4. Introduce the concept of energy sharing where homes can generate their own source of renewable energy like solar or wind, but still be connected to the electrical grid. This ensures energy security as when there is no sun or wind the home can draw energy from the grid, and when there is excess energy being generated it can be sold back to the grid. 
  5. Share with students the website about District energy infrastructure and discuss the concept whereby waste heating or cooling can be recovered from one system and used for another. One example in Vancouver uses sewage heat recovery to provide heating in the Southeast False Creek neighbourhood.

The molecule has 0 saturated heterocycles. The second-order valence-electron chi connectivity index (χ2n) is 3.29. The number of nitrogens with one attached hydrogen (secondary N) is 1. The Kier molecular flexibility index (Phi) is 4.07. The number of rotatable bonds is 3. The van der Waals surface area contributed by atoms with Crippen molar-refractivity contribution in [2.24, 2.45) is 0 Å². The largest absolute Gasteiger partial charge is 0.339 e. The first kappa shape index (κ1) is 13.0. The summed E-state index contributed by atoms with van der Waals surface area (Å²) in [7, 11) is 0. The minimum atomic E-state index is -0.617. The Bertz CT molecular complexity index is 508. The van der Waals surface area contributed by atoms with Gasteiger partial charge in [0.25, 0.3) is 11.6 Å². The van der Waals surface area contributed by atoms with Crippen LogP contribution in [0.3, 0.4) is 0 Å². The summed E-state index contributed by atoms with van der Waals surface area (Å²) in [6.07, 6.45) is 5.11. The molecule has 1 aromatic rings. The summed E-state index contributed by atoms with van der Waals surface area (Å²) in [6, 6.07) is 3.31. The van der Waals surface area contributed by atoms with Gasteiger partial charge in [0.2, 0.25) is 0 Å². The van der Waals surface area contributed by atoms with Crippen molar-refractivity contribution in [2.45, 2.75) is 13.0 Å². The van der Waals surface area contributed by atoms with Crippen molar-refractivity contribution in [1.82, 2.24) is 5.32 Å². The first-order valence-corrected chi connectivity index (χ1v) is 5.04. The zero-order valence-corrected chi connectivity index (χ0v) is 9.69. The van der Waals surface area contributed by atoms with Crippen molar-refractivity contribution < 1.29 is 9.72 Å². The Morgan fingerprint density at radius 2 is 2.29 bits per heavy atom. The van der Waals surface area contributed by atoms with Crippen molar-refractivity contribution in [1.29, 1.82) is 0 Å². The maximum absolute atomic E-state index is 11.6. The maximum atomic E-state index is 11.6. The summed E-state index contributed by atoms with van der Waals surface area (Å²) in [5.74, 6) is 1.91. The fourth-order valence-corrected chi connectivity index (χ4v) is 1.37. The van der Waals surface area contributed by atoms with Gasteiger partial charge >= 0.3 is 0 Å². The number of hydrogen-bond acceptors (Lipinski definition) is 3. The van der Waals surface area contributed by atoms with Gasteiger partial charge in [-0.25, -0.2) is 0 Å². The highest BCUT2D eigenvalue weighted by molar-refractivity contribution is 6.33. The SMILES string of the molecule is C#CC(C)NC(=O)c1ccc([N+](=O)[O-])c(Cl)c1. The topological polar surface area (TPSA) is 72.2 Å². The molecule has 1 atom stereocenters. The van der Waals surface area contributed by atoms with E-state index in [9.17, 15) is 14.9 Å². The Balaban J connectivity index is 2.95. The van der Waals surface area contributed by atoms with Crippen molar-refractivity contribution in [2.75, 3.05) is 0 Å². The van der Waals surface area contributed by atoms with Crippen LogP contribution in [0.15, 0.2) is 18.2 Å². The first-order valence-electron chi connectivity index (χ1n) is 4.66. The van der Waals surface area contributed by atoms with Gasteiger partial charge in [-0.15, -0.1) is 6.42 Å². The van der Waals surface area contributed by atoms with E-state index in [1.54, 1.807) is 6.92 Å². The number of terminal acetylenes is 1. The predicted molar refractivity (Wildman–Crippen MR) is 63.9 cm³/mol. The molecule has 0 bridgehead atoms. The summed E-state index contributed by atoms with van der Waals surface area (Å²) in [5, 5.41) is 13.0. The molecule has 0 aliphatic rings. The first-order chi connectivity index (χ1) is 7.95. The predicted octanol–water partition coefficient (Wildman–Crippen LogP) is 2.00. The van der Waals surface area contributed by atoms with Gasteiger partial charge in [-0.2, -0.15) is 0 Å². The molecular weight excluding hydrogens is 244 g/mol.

6. Pull up the “Sharing energy” trivia game and have students individually or as a class explore different examples and ideas for energy sharing and efficiency.
  7. Using the "Sharing energy" handout, have students research and present an energy sharing system using one of the examples provided or by finding their own. 

Modify or extend this activity

  • Read the CleanBC Roadmap to 2030 document and research the different approaches B.C. will take to reduce emissions and meet climate goals.
  • Conduct a research project into different district energy systems and identify ones that could be useful in your community.

Curriculum Fit

Science 10 

Big ideas

  • Energy is conserved, and its transformation can affect living things and the environment

Content

  • Local and global impacts of energy transformations from technologies

Curricular competencies